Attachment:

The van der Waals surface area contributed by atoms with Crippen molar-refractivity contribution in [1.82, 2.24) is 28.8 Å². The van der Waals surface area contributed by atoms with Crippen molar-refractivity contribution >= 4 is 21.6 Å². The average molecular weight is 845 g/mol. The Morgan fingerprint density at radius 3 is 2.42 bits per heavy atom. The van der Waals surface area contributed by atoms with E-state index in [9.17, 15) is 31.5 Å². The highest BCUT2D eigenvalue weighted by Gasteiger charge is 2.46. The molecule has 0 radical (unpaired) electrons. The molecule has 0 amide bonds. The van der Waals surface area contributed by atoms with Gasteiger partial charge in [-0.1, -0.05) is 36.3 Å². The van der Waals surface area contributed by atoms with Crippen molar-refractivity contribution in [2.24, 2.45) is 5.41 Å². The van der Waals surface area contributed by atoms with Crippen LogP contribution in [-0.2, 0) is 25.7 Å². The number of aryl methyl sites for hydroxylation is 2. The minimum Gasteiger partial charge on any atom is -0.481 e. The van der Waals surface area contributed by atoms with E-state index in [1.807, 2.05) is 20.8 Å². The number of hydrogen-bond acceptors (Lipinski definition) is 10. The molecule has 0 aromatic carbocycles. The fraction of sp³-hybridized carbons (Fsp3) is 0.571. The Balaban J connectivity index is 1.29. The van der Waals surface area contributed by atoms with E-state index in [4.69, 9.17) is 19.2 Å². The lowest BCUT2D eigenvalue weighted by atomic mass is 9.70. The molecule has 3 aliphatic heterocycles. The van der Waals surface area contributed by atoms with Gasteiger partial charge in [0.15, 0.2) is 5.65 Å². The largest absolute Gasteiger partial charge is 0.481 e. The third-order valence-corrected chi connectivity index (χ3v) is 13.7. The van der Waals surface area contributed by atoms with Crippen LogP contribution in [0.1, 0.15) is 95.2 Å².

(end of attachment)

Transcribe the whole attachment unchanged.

The van der Waals surface area contributed by atoms with Crippen molar-refractivity contribution in [1.82, 2.24) is 28.8 Å². The van der Waals surface area contributed by atoms with Crippen molar-refractivity contribution >= 4 is 21.6 Å². The average molecular weight is 845 g/mol. The Morgan fingerprint density at radius 3 is 2.42 bits per heavy atom. The van der Waals surface area contributed by atoms with E-state index in [9.17, 15) is 31.5 Å². The highest BCUT2D eigenvalue weighted by Gasteiger charge is 2.46. The molecule has 0 radical (unpaired) electrons. The molecule has 0 amide bonds. The van der Waals surface area contributed by atoms with Gasteiger partial charge in [-0.1, -0.05) is 36.3 Å². The van der Waals surface area contributed by atoms with Crippen molar-refractivity contribution in [2.24, 2.45) is 5.41 Å². The van der Waals surface area contributed by atoms with Crippen LogP contribution in [-0.2, 0) is 25.7 Å². The number of aryl methyl sites for hydroxylation is 2. The minimum Gasteiger partial charge on any atom is -0.481 e. The van der Waals surface area contributed by atoms with E-state index in [1.807, 2.05) is 20.8 Å². The number of hydrogen-bond acceptors (Lipinski definition) is 10. The molecule has 0 aromatic carbocycles. The fraction of sp³-hybridized carbons (Fsp3) is 0.571. The Balaban J connectivity index is 1.29. The van der Waals surface area contributed by atoms with E-state index in [4.69, 9.17) is 19.2 Å². The lowest BCUT2D eigenvalue weighted by atomic mass is 9.70. The molecule has 3 aliphatic heterocycles. The van der Waals surface area contributed by atoms with Gasteiger partial charge in [0.15, 0.2) is 5.65 Å². The largest absolute Gasteiger partial charge is 0.481 e. The third-order valence-corrected chi connectivity index (χ3v) is 13.7. The van der Waals surface area contributed by atoms with Crippen LogP contribution in [0.1, 0.15) is 95.2 Å².